the more things change...

Gen Z Parties Totally Different Than We Did

For one thing, going out in pajamas and slippers is the norm.

Gen-z parties different then gen-x. They prefer weed over alcohol. They brings their phones with the...
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Growing up in the ‘90s, Friday and Saturday nights were always spent going out with friends. We’d try to find a house where the parents are out of town for the weekend or end up in the woods around a bonfire drinking a hangover-inducing combination of Natty Ice, Zima, and a bottle of vodka. If ‘90s hip hop was playing, it meant there’d be dancing later on. Grateful Dead meant you could probably get some LSD.

It was all about getting out of the house and away from our parents. We couldn’t wait to meet up with our friends. I remember helping friends sneak out of the house if they were grounded. I was always in full makeup, hair done, wearing the perfect outfit with a pack of Marlboro Reds in my back pocket.

Now, 30 years later, I have teenagers. And I have to say, Gen Z parties way differently than we did, and I wonder if it’s better. For one thing, going out in pajamas and slippers is the norm.

I spent a lot of years worried because my kids weren’t as social as me. My teenagers barely leave the house. When I was their age, I was dying to get away from my parents. But they have access to everyone they want to talk to on their own phones — there are no worries about your parents or a sibling picking up the phone and listening in on your conversation.

I know there are occasional house parties and Gen Z does drink, but weed seems to be the party ingredient of choice. Which all seems so mild compared to my high school years, when I was offered acid at house parties regularly. They prefer to hang out in small groups and do edibles.

I hear a lot about symptoms of social anxiety amongst their friends. They don’t want to see certain people, and they keep their circles small. I’ve discussed this with my kids, who all admit to “not liking people” as much as I did when I was a teenager. They’re fine staying in and communicating through their phones. And getting ready to go out doesn’t seem to be such a big ordeal, like it was for me. I’ve watched all my kids leave the house to go “chill with friends” in pajamas and slippers —no going-out shirts here!

My kids have all been very honest with me (I think) about what they’ve tried and what they haven’t (so far). They’ve all smoked weed and done edibles several times, but they have no desire to drink. I realize not all teenagers are like this, but I hear the same thing from my mom friends about their kids, so it’s kinda gotta be a thing. Even millennials are drinking way less than Gen X. So I think it is a broader multi-generational shift.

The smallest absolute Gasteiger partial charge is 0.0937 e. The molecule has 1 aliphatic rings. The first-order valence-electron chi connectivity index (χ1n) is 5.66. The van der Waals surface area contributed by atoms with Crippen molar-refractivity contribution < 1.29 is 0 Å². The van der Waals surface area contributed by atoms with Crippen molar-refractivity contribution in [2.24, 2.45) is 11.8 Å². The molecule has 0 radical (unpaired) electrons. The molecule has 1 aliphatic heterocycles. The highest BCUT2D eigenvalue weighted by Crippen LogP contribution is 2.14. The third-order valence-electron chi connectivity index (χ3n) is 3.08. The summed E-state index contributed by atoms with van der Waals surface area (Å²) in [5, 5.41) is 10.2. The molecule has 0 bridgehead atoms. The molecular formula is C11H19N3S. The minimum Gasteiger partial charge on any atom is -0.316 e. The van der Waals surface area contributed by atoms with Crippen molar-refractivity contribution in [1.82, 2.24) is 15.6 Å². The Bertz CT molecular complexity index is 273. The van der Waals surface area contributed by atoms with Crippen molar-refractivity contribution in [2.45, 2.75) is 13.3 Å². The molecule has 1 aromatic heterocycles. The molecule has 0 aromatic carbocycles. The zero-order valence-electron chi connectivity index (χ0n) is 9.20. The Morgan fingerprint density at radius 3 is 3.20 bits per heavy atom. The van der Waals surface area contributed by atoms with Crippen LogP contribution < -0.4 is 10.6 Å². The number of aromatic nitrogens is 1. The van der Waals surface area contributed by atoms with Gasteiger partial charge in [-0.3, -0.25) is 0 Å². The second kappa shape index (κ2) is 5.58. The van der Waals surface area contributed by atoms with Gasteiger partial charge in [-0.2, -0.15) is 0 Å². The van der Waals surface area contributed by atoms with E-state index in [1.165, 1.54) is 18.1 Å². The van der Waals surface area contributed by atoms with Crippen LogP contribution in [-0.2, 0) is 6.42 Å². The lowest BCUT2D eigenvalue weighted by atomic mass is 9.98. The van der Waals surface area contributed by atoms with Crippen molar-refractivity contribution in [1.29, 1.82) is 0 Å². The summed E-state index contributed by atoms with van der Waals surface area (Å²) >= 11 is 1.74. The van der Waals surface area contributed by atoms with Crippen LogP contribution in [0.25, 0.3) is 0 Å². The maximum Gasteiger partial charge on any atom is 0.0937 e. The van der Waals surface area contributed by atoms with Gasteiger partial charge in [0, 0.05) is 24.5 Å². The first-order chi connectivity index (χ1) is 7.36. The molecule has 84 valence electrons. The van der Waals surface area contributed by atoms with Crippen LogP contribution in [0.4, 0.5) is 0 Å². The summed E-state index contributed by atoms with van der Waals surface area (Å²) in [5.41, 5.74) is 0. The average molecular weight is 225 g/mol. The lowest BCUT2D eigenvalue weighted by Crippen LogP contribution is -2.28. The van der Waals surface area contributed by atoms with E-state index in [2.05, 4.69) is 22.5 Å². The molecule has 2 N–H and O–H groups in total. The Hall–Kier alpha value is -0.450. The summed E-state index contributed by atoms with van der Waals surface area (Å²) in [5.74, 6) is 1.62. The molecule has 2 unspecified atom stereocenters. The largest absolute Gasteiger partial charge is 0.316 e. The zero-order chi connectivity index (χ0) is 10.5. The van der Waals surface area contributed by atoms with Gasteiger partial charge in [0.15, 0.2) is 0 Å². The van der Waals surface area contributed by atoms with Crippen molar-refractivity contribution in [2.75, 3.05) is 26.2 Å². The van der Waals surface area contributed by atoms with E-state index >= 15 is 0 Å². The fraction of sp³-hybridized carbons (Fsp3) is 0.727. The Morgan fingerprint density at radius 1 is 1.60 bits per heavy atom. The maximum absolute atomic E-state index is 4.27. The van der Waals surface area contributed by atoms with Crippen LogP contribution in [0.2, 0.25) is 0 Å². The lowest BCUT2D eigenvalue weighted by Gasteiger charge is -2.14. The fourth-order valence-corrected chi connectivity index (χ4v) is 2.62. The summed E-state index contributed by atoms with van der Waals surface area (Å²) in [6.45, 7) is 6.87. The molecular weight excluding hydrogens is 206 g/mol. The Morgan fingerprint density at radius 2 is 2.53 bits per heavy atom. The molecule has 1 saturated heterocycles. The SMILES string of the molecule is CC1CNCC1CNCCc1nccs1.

Instead of socializing face-to-face at a party, Gen Z is mostly on their phones documenting the night or sitting alone and scrolling.

When I tell my kids about how things were in the 1990s, they often say how magical and fun it sounds. How people seemed to be different, and there weren’t as many people dealing with social anxiety. Maybe this has something to do with Gen X parents just being more overprotective than our parents. Or maybe as teenagers, we just didn’t know how to describe the feeling of being anxious in public, so we didn’t talk about it as much. Now there’s dialogue around it, and as parents, we want to make sure our kids are adjusting well.

I get that not everyone had the same teen years in the ‘90s or even today, but something has indeed shifted. It’s all a bit calmer and more innocent. When I was a teenager, it was easier for us to get our hands on alcohol, sneak out of the house, and there was no way for our parents to track us, so lying was a lot easier.

Is it better now? I’m not sure. But I will say Gen X knew how to party, whether that was good or bad. And if I’m being totally honest, just between you and me and the Internet, I’m so glad I got to experience the sheer excitement of heading out of the house on the weekend to see my friends with a six-pack of Zima and Marlboro Reds in my pocket. Damn, those were the days.

Diana Park is a writer who finds solitude in a good book, the ocean, and eating fast food with her kids.